A comprehensive history of Waterford during the turbulent and extraordinary years of the Irish Revolution. Drawing on an impressive array of sources, Pat McCarthy reveals what life was like for the ordinary men, women and children of Waterford city and county during a period that witnessed world war as well as political and social strife in Ireland.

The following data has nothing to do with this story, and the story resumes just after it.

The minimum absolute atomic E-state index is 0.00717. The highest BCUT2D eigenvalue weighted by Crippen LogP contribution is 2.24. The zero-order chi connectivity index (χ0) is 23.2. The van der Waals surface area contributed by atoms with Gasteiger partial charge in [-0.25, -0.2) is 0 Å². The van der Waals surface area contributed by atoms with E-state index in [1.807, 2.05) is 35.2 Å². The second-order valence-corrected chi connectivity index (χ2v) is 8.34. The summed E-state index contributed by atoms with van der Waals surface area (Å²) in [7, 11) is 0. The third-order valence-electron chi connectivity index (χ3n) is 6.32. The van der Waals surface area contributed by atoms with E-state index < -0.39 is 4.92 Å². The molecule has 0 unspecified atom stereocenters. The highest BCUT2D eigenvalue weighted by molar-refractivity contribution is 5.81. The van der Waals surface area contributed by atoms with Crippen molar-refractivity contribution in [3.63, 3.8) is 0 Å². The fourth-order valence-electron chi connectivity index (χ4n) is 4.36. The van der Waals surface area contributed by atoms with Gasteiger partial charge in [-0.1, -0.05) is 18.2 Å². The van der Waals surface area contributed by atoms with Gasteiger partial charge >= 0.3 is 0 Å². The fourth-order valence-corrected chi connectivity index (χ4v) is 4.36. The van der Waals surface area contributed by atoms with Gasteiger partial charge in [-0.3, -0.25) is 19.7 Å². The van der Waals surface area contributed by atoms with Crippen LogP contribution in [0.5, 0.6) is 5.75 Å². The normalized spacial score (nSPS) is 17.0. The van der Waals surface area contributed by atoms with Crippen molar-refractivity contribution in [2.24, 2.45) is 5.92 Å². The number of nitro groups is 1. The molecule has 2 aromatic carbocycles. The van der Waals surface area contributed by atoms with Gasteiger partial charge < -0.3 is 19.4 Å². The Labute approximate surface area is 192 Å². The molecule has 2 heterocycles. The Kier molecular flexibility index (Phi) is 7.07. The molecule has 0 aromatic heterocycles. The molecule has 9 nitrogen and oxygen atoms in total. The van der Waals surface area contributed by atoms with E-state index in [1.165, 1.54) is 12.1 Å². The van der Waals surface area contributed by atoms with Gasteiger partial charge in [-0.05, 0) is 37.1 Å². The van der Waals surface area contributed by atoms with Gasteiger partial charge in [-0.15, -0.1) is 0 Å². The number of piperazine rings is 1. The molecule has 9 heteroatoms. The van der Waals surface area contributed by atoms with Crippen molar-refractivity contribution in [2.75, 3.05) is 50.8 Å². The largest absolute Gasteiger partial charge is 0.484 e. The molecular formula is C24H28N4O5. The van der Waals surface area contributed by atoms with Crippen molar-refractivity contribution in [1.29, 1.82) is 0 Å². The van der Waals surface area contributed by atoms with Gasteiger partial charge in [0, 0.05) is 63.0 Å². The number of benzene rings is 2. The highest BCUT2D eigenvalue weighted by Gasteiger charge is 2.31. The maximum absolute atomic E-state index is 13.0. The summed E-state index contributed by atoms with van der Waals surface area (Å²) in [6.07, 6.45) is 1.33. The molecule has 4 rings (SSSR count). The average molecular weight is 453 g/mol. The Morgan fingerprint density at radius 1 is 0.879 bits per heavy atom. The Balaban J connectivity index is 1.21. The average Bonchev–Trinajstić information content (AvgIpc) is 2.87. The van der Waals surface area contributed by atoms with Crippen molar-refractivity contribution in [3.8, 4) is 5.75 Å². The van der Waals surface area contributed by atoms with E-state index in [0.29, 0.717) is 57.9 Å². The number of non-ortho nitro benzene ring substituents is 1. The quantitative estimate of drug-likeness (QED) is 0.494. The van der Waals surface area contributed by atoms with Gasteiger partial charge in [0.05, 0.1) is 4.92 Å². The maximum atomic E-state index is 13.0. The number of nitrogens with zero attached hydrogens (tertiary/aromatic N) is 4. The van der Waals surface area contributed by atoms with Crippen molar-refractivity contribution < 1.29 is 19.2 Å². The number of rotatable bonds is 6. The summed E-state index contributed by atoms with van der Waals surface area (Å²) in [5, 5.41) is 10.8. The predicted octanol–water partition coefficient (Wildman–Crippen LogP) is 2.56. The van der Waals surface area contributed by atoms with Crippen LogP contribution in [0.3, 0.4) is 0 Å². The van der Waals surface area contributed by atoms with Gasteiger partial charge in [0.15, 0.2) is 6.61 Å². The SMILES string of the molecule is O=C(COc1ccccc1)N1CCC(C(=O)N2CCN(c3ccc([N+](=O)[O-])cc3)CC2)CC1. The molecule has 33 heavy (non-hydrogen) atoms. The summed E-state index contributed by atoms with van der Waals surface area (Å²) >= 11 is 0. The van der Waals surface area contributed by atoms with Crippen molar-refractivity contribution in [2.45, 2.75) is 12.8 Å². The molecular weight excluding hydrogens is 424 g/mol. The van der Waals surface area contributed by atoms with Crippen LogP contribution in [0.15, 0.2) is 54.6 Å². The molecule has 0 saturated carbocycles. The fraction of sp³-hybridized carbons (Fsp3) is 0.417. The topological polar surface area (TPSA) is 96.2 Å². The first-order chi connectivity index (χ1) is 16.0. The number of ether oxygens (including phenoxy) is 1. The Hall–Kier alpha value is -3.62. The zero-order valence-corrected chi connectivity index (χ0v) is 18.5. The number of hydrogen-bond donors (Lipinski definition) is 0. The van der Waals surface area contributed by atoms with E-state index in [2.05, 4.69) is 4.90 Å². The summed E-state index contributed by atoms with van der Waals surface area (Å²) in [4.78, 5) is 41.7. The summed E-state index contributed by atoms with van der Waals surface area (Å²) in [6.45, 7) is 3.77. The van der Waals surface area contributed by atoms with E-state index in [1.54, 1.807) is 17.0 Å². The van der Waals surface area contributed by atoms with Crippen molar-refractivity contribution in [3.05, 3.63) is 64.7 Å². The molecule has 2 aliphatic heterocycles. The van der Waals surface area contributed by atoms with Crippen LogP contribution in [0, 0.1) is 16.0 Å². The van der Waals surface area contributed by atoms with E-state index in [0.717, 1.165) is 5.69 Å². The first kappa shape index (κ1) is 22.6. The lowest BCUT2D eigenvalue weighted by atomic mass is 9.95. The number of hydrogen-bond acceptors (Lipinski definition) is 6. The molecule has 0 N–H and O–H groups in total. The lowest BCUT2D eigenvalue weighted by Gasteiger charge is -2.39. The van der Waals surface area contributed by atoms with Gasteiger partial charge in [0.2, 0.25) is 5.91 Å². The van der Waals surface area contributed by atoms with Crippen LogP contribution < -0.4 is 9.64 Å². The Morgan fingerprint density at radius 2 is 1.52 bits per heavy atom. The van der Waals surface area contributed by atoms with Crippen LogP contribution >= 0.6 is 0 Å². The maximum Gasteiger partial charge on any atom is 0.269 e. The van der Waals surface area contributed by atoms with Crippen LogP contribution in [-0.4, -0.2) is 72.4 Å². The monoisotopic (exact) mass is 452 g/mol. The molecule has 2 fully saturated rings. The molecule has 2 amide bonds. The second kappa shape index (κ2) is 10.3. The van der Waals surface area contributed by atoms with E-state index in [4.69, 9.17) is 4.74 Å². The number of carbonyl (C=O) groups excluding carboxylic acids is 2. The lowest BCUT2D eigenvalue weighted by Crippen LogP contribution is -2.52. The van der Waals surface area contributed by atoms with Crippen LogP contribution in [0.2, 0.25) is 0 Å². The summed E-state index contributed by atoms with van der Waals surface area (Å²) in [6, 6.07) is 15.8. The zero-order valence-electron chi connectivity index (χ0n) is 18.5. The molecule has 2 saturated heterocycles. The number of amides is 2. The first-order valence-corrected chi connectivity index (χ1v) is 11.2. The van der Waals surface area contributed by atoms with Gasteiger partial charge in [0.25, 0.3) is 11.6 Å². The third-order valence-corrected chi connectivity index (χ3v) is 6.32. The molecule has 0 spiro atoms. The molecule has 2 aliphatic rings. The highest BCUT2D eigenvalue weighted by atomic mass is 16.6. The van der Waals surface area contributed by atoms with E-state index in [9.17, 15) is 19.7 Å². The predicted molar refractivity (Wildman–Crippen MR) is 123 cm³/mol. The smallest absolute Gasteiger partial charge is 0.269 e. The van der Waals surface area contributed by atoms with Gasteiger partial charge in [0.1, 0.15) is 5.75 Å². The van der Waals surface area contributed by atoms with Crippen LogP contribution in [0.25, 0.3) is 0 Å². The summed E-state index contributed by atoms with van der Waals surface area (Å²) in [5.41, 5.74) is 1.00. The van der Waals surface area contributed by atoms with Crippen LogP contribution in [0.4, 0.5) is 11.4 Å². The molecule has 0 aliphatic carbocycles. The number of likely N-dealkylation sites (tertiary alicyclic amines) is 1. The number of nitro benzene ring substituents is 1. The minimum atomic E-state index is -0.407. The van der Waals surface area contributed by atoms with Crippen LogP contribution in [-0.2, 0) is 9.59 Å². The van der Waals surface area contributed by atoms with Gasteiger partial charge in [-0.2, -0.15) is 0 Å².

As the home constituency of John Redmond, leader of the Irish Parliamentary Party, Waterford city shared in his apparent triumph between 1912 and 1914 when he was on the cusp of achieving home rule. The city faithfully supported his wartime policies and benefited from the consequent economic boom. On Redmond’s death, that loyalty was transferred to his son amid bitter political violence. After the general election of 1918, Captain William Redmond described his Waterford city constituency, the only one outside Ulster to return an Irish Party MP, as ‘an oasis in the political desert that is Ireland’.